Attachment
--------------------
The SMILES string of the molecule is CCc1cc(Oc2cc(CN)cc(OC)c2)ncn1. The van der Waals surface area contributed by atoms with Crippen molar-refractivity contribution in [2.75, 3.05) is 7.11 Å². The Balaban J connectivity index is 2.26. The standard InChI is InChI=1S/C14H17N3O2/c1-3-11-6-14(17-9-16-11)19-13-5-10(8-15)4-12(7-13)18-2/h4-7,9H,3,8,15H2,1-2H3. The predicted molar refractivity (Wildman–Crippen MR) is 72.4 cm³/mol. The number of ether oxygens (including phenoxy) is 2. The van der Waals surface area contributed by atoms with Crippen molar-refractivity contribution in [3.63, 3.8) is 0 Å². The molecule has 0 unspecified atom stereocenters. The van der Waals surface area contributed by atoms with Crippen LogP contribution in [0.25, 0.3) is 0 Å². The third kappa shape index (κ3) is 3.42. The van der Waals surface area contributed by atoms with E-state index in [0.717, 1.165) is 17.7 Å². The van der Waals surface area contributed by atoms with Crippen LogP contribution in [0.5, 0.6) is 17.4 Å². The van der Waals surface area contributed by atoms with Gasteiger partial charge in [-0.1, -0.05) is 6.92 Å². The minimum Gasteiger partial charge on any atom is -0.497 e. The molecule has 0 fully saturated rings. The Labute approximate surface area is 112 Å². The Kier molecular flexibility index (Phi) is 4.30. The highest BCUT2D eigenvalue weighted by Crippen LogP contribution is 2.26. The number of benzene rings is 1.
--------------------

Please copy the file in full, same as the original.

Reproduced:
The SMILES string of the molecule is CCc1cc(Oc2cc(CN)cc(OC)c2)ncn1. The van der Waals surface area contributed by atoms with Crippen molar-refractivity contribution in [2.75, 3.05) is 7.11 Å². The Balaban J connectivity index is 2.26. The standard InChI is InChI=1S/C14H17N3O2/c1-3-11-6-14(17-9-16-11)19-13-5-10(8-15)4-12(7-13)18-2/h4-7,9H,3,8,15H2,1-2H3. The predicted molar refractivity (Wildman–Crippen MR) is 72.4 cm³/mol. The number of ether oxygens (including phenoxy) is 2. The van der Waals surface area contributed by atoms with Crippen molar-refractivity contribution in [3.63, 3.8) is 0 Å². The molecule has 0 unspecified atom stereocenters. The van der Waals surface area contributed by atoms with Crippen LogP contribution in [0.25, 0.3) is 0 Å². The third kappa shape index (κ3) is 3.42. The van der Waals surface area contributed by atoms with E-state index in [0.717, 1.165) is 17.7 Å². The van der Waals surface area contributed by atoms with Crippen LogP contribution in [0.5, 0.6) is 17.4 Å². The van der Waals surface area contributed by atoms with Gasteiger partial charge in [-0.1, -0.05) is 6.92 Å². The minimum Gasteiger partial charge on any atom is -0.497 e. The molecule has 0 fully saturated rings. The Labute approximate surface area is 112 Å². The Kier molecular flexibility index (Phi) is 4.30. The highest BCUT2D eigenvalue weighted by Crippen LogP contribution is 2.26. The number of benzene rings is 1.